Recommendations: Four Noble Truths books (kindle editions)?

Hi! I am looking for recommendations for some good kindle ebooks on the Four Noble Truths, ones that keep the teaching pointed squarely at the core of the Buddha’s teaching on this core topic… as it seems that the most popular (or widely available) kindle ebooks are coming from the Mahayana and Tibetan Buddhist perspectives and as such include quite a bit on rituals, emptiness, boddhisattvas, and all other things Mahayana.

Even something akin to a “4NT version” of Bhikkhu Bodhi’s short treatise on the Noble Eightfold Path would be fine.

Thank you

The “mobi” link here should work on your Kindle:

https://www.abhayagiri.org/books/464-the-four-noble-truths

:slight_smile:

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I was going to suggest the same book, but you beat me to it. :wink: :pray:

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You beat me to it. I thought the last chapter, the on the 8 fold path wasn’t very clear. However the rest of the book was great for explaining what exactly “letting go” is.

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Indeed. Thankfully the OP is already aware of Bhikkhu Bodhi’s booklet on that subject, so there was no need for me to mention it :wink:

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Thank you for the suggestions. Much appreciated.

And @Khemarato.bhikkhu thank you for the reminder, I keep forgetting to access the wealth of resources at the OBU! :pray:

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I printed it out in my school’s computer lab, back in the day before people realized free, unrestrained printing was a bad thing. I wish I would kept that printout. I later discovered that there was a bound copy of that book, but never got around to buying. Now, if I ever reread it I will just put it on my Kindle Paperwhite.

Just out of curiosity, to which are referring, The Noble Eightfold Path or the Four Noble Truths?

Bhikkhu Bodhi’s “The Noble Eightfold Path”.

Thank you :slight_smile:

There’s another edition of the exact same LP Sumedho book with beautiful illustrations by Ajahn Sucitto. Here’s a link: The Four Noble Truths (Illustrated Edition) - Amaravati Buddhist Monastery

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I’ve found this very useful.

Noble Truths Dhamma Talk

The Noble Eightfold Path: 13 Meditation Talks, by Ṭhānissaro Bhikkhu. (revised July 28, 2020) The Noble Eightfold Path forms the framework for all the Buddha’s teachings. It was the first topic he mentioned in his first sermon, and the last topic he mentioned in his last. These edited transcripts correspond to the [13 Noble Eightfold Path mp3s]

As well as the other books. You can download the epub app to read it better or online. I haven’t seen them on places like Amazon (for physical copy) so I assume the author only has his books online.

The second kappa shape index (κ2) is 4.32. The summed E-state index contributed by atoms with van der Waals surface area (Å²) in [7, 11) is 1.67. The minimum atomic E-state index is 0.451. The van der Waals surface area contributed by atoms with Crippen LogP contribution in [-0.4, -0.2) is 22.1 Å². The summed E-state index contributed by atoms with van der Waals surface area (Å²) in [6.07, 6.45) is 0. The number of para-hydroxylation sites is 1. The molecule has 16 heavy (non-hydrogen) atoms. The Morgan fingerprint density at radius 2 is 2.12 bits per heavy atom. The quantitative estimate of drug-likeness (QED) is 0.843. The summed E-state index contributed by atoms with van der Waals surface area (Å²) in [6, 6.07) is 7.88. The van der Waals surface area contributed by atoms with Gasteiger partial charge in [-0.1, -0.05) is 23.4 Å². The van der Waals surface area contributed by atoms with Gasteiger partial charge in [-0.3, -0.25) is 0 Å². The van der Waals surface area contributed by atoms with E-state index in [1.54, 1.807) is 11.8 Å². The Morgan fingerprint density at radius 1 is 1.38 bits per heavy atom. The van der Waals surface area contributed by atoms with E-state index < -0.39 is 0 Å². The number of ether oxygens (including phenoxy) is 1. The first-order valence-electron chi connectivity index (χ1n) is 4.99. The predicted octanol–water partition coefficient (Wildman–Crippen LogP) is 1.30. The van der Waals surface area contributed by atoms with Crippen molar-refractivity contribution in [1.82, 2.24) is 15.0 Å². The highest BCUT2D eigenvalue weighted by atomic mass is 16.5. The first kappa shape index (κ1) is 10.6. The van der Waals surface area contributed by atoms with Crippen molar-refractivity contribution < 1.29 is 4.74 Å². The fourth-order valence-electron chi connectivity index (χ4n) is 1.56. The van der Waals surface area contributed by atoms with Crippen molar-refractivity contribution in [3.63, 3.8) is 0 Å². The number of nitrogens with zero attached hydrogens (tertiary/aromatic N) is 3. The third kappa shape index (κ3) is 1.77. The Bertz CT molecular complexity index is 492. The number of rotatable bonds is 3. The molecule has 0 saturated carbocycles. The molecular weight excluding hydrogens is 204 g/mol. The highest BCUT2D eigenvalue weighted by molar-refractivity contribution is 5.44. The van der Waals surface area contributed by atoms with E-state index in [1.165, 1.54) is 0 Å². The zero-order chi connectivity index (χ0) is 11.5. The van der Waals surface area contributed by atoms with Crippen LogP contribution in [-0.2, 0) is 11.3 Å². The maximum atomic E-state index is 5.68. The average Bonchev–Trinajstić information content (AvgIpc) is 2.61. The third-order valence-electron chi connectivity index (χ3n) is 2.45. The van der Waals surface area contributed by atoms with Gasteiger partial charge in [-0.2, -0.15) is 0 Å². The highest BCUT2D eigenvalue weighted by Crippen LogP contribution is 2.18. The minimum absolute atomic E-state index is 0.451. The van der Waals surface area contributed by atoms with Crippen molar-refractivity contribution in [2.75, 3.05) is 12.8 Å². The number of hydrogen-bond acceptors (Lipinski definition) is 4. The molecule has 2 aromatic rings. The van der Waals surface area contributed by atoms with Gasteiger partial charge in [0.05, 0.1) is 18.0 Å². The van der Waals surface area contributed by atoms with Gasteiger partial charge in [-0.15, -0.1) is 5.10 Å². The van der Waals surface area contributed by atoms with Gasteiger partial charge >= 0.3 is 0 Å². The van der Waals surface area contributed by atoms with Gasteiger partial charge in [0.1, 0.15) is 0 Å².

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Try this one: https://www.bps.lk/olib/bp/bp201s_Nyanatiloka_life-Of-The-Buddha.pdf

Nyanatiloka sticks to the suttas and does a pretty good job.

PS: I always knew this to be a general problem of Westernized Buddhism, but I’m still saddened to see that whole booklets can be written about the four noble truths without any mention of rebirth or samsara, and reducing suffering to “being unsatisfied”. I’d be wary of any books that talk about the four noble truths in this way, for they do not teach what I understand the Buddha to have taught.

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Thank you, Bhikkhu Sunyo. What a great reference book that is! Thank you for taking the time to recommend it.

  • Suggested core reading on the four noble truths:

What the Buddha Taught by Ven. Dr. Rahula.
http://www.ahandfulofleaves.org/documents/what%20the%20buddha%20taught_rahula.pdf
(Second and enlarged edition 1974; reprinted by different publishers)

This work is mainly based on the Pali texts.

  • Further reading:

The Fundamental Teachings of Early Buddhism: A Comparative Study Based on the Sūtrāṅga portion of the Pāli Saṃyutta-Nikāya and the Chinese Saṃyuktāgama (Series: Beitrage zur Indologie Band 32; Harrassowitz Verlag, Wiesbaden, 2000) by Dr. Choong Mun-keat.
(PDF) The Fundamental Teachings of Early Buddhism: A comparative study based on the Sutra-anga portion of the Pali Samyutta-Nikaya and the Chinese Samyukta-agama | Mun Keat Choong - Academia.edu

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I sincerely apologise for resurrecting an old topic.

While the suggestions above were reviewed and greatly appreciated, I wasn’t particularly satisfied with the coverage and depth and I’m starting to wonder if such a book on the 4NT exists; and so, I am still looking for a good book that offers a thorough exploration of the Four Noble Truths from the perspective of either the early Buddhist texts, or if not that, then from the perspective of the Theravada tradition.

(though I am aware — and have read many — of the detailed books on the 4NT from the perspective of the Mahayana tradition, unfortunately the differences are quite significant)